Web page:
Journal Article

Lung Tumor Development in Mice Exposed to Tobacco Smoke and Fed β-Carotene Diets

Ute C. Obermueller-Jevic, Imelda Espiritu, Ana M. Corbacho, Carroll E. Cross and Hanspeter Witschi

in Toxicological Sciences

Volume 69, issue 1, pages 23-29
Published in print September 2002 | ISSN: 1096-6080
Published online September 2002 | e-ISSN: 1096-0929 | DOI:
Lung Tumor Development in Mice Exposed to Tobacco Smoke and Fed β-Carotene Diets

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In human clinical trials it was found that the putative chemopreventive agent β-carotene not only failed to protect active smokers against the carcinogenic action of tobacco smoke, but actually increased their risk of developing lung cancer. In preclinical animal studies, β-carotene had been effective against some chemically induced cancers, but not against tumors in the respiratory tract. We exposed male strain A/J mice to tobacco smoke at a concentration of 140 mg/m3 of total suspended particulate matter, 6 h a day, 5 days a week, for either 4 or 5 months, followed by a recovery period in air for 4 or 5 months, or for 9 months without recovery period. β-carotene was added in the form of gelatin beadlets to the AIN-93G diet either during or following tobacco smoke exposure at concentrations of 0.005, 0.05 and 0.5%. In the supplement-fed animals, plasma and lung levels of β-carotene were higher than they were in animals fed control diets. Exposure to tobacco smoke increased rather than decreased plasma β-carotene levels, but had no significant effect on lung levels. After 9 months, lung tumor multiplicities and incidence were determined. Tobacco smoke increased both lung tumor multiplicities and incidences, but β-carotene failed to modulate tumor development under all exposure conditions. Animal studies in a model of tobacco smoke carcinogenesis would thus have predicted the absence of any beneficial effects of β-carotene supplementation in current or former smokers, but would have failed to anticipate the increase in lung cancer risk.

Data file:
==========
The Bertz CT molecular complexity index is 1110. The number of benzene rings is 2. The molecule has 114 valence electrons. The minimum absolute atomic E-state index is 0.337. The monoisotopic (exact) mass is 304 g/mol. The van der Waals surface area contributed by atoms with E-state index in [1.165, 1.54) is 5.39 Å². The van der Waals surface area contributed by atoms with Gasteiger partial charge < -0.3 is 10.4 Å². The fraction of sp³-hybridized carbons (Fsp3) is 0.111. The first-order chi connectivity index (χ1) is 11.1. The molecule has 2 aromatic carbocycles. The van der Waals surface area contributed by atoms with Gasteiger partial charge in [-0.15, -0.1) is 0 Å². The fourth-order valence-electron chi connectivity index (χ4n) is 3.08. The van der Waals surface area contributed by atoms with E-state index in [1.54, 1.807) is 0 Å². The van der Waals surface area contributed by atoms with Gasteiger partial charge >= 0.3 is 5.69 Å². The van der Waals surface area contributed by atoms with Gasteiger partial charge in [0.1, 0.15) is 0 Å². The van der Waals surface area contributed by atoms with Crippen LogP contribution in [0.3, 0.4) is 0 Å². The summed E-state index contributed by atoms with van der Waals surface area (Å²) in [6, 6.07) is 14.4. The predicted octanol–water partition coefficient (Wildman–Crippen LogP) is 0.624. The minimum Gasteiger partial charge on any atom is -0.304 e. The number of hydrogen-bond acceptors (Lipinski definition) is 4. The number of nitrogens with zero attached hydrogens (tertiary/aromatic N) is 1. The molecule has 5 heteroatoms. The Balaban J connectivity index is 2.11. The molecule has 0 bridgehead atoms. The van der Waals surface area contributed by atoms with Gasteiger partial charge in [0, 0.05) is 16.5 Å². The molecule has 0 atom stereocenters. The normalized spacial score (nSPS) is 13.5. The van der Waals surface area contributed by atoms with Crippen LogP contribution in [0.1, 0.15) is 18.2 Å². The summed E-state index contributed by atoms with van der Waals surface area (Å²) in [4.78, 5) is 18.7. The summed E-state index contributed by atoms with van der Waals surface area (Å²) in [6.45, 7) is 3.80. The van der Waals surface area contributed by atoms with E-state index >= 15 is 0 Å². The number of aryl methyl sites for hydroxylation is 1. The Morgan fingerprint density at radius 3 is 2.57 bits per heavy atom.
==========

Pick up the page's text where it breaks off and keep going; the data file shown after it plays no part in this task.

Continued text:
Keywords: β-carotene; lung tumors; cigarette smoke; chemoprevention; strain A mice

Journal Article.  6335 words. 

Subjects: Medical Toxicology ; Toxicology (Non-medical)

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